You may remember very recently that we told you about another report that claimed Apple’s iPhone batteries not only impacted a device’s CPU performance as they aged, but also that Apple was artificially reducing the CPU speed of iPhones with older batteries in order to preserve them. That came following a Reddit post that caught a lot of attention, followed by a post by Geekbench founder John Poole.
The outcome was that, as we predicted, those who claim Apple cripples older devices to make users upgrade earlier were immediately out in force.
Now, Apple has released a statement explaining what happens and no, it is not trying to trick anyone. While Apple does not refute what was found, it says that the reason for the power management and CPU throttling results identified by Poole and other Geekbench users is simply a case of it trying to smooth out high peaks of power draw in an attempt to prevent iPhones with older batteries from shutting down unexpectedly.
Our goal is to deliver the best experience for customers, which includes overall performance and prolonging the life of their devices. Lithium-ion batteries become less capable of supplying peak current demands when in cold conditions, have a low battery charge or as they age over time, which can result in the device unexpectedly shutting down to protect its electronic components.
Last year we released a feature for iPhone 6, iPhone 6s and iPhone SE to smooth out the instantaneous peaks only when needed to prevent the device from unexpectedly shutting down during these conditions. We’ve now extended that feature to iPhone 7 with iOS 11.2, and plan to add support for other products in the future.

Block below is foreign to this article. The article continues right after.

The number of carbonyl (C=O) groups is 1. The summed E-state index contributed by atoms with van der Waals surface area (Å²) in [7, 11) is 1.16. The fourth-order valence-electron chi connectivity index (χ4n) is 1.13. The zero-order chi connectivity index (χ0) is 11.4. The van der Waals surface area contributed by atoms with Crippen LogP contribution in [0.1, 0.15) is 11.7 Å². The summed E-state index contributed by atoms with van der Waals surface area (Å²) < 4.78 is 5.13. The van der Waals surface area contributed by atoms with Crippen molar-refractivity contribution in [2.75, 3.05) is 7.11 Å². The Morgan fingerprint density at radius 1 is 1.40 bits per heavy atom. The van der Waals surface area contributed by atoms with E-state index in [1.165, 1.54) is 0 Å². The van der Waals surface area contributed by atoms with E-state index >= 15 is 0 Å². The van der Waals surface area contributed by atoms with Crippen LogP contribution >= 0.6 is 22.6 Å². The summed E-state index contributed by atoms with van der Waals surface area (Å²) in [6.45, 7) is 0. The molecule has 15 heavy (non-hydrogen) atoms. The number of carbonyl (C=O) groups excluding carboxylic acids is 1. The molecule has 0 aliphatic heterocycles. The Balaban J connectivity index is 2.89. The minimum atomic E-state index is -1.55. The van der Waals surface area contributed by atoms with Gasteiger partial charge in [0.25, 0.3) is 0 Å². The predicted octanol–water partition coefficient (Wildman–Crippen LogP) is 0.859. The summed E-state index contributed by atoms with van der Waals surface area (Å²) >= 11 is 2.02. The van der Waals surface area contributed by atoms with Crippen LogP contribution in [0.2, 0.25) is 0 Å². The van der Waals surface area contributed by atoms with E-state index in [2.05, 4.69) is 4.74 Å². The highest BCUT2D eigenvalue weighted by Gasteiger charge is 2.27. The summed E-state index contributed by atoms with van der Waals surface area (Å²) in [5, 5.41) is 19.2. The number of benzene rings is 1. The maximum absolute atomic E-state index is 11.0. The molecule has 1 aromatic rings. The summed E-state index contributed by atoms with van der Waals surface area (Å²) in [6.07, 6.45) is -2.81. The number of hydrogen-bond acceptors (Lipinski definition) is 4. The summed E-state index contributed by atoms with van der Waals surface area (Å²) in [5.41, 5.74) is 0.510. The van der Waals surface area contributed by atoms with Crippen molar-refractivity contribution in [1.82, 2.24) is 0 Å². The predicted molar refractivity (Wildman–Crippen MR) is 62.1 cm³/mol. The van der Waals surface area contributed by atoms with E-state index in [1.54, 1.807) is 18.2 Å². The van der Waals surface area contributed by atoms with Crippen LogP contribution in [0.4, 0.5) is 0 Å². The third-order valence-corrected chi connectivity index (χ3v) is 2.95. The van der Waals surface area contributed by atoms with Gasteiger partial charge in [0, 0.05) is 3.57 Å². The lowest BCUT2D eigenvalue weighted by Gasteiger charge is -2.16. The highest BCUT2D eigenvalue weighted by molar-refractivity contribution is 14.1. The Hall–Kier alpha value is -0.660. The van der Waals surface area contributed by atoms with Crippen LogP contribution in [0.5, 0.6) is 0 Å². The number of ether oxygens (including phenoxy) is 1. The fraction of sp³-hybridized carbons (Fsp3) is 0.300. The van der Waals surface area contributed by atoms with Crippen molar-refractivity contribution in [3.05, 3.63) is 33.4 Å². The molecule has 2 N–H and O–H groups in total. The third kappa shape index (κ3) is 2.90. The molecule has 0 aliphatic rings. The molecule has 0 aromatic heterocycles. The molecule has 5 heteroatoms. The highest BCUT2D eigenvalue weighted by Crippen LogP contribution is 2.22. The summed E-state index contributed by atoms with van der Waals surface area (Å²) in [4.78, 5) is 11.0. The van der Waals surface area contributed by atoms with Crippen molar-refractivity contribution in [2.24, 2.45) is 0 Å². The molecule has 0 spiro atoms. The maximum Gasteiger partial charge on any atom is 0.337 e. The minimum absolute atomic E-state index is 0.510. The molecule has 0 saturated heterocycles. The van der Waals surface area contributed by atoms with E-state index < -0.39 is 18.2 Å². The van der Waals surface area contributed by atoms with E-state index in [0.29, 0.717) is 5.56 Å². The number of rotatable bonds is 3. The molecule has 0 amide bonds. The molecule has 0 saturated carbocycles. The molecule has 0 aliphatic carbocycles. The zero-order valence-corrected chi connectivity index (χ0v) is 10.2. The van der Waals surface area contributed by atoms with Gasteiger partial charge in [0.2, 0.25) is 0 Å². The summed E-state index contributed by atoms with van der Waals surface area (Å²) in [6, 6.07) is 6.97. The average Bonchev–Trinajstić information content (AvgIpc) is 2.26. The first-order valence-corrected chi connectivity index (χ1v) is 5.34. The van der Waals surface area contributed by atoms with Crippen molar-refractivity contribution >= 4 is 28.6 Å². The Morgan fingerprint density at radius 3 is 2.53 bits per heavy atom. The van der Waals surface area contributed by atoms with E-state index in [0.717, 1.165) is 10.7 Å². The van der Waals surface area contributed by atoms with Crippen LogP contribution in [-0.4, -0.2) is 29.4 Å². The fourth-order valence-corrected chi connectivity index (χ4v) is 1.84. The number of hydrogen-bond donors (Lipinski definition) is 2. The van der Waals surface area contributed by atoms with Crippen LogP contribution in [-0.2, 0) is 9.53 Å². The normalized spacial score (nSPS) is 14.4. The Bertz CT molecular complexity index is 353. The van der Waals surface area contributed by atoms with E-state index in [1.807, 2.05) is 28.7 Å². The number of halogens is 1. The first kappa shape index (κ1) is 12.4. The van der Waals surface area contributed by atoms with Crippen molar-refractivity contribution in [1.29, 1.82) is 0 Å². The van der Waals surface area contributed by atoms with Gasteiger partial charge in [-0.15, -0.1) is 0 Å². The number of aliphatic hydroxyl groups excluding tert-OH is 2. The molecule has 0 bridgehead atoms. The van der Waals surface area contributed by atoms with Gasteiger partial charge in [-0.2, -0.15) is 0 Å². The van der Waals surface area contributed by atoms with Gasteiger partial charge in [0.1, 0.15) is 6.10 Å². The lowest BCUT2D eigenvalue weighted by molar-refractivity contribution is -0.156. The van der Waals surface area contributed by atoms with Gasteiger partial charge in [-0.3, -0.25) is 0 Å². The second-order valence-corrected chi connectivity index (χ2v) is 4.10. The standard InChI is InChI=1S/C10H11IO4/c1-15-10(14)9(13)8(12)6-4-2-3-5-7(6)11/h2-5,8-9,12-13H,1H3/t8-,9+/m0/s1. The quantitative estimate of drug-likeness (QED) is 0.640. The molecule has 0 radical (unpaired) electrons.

As Apple identified that iPhones were reaching peaks of CPU power that their batteries were simply unable to provide enough power for, they were shutting down. Apple’s power management systems try to smooth those peaks out in attempt to ensure iPhones don’t give up and shut down instead of carrying on as normal.
So the short version? Yes, Apple’s power management software is trying to ensure iPhones don’t shut down by smoothing out the power draw caused by CPU peaks. No, it isn’t doing it to make people think their iPhones are slower than they are in an attempt to force them to upgrade.
Want your full performance back? You don’t have to buy a new model iPhone. Changing your old battery with a new one will solve the problem.
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